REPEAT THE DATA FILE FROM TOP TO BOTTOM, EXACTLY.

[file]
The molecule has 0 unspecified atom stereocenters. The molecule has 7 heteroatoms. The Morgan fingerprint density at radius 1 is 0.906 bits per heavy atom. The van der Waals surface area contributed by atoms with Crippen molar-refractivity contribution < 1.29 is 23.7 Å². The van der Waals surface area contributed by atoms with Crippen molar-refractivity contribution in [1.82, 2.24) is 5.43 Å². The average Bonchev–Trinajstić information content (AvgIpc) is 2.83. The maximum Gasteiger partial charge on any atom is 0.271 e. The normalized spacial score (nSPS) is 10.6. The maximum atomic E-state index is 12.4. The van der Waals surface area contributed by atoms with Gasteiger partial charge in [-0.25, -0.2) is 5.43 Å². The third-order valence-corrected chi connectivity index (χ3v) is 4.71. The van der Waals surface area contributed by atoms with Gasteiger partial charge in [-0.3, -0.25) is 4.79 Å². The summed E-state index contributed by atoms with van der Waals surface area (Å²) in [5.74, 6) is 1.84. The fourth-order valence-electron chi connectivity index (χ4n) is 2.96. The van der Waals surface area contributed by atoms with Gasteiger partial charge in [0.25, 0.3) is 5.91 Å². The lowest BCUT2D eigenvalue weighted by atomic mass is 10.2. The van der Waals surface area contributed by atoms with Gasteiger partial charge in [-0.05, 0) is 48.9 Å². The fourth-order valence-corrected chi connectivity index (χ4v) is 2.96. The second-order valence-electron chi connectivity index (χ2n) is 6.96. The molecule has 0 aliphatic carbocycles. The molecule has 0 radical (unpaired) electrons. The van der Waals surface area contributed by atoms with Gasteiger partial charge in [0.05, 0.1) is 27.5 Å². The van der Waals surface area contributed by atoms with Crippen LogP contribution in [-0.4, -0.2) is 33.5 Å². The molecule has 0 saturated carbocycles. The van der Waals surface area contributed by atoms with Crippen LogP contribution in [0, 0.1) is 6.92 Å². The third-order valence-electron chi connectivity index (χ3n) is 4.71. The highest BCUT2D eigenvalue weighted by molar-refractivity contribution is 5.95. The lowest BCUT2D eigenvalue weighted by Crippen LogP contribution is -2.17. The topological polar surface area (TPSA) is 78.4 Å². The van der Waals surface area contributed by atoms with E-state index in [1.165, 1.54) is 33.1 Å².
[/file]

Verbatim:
The molecule has 0 unspecified atom stereocenters. The molecule has 7 heteroatoms. The Morgan fingerprint density at radius 1 is 0.906 bits per heavy atom. The van der Waals surface area contributed by atoms with Crippen molar-refractivity contribution < 1.29 is 23.7 Å². The van der Waals surface area contributed by atoms with Crippen molar-refractivity contribution in [1.82, 2.24) is 5.43 Å². The average Bonchev–Trinajstić information content (AvgIpc) is 2.83. The maximum Gasteiger partial charge on any atom is 0.271 e. The normalized spacial score (nSPS) is 10.6. The maximum atomic E-state index is 12.4. The van der Waals surface area contributed by atoms with Gasteiger partial charge in [-0.25, -0.2) is 5.43 Å². The third-order valence-corrected chi connectivity index (χ3v) is 4.71. The van der Waals surface area contributed by atoms with Gasteiger partial charge in [-0.3, -0.25) is 4.79 Å². The summed E-state index contributed by atoms with van der Waals surface area (Å²) in [5.74, 6) is 1.84. The fourth-order valence-electron chi connectivity index (χ4n) is 2.96. The van der Waals surface area contributed by atoms with Gasteiger partial charge in [0.25, 0.3) is 5.91 Å². The lowest BCUT2D eigenvalue weighted by atomic mass is 10.2. The van der Waals surface area contributed by atoms with Gasteiger partial charge in [-0.05, 0) is 48.9 Å². The fourth-order valence-corrected chi connectivity index (χ4v) is 2.96. The second-order valence-electron chi connectivity index (χ2n) is 6.96. The molecule has 0 aliphatic carbocycles. The molecule has 0 radical (unpaired) electrons. The van der Waals surface area contributed by atoms with Gasteiger partial charge in [0.05, 0.1) is 27.5 Å². The van der Waals surface area contributed by atoms with Crippen LogP contribution in [-0.4, -0.2) is 33.5 Å². The molecule has 0 saturated carbocycles. The van der Waals surface area contributed by atoms with Crippen LogP contribution in [0, 0.1) is 6.92 Å². The third-order valence-electron chi connectivity index (χ3n) is 4.71. The highest BCUT2D eigenvalue weighted by molar-refractivity contribution is 5.95. The lowest BCUT2D eigenvalue weighted by Crippen LogP contribution is -2.17. The topological polar surface area (TPSA) is 78.4 Å². The van der Waals surface area contributed by atoms with E-state index in [1.165, 1.54) is 33.1 Å².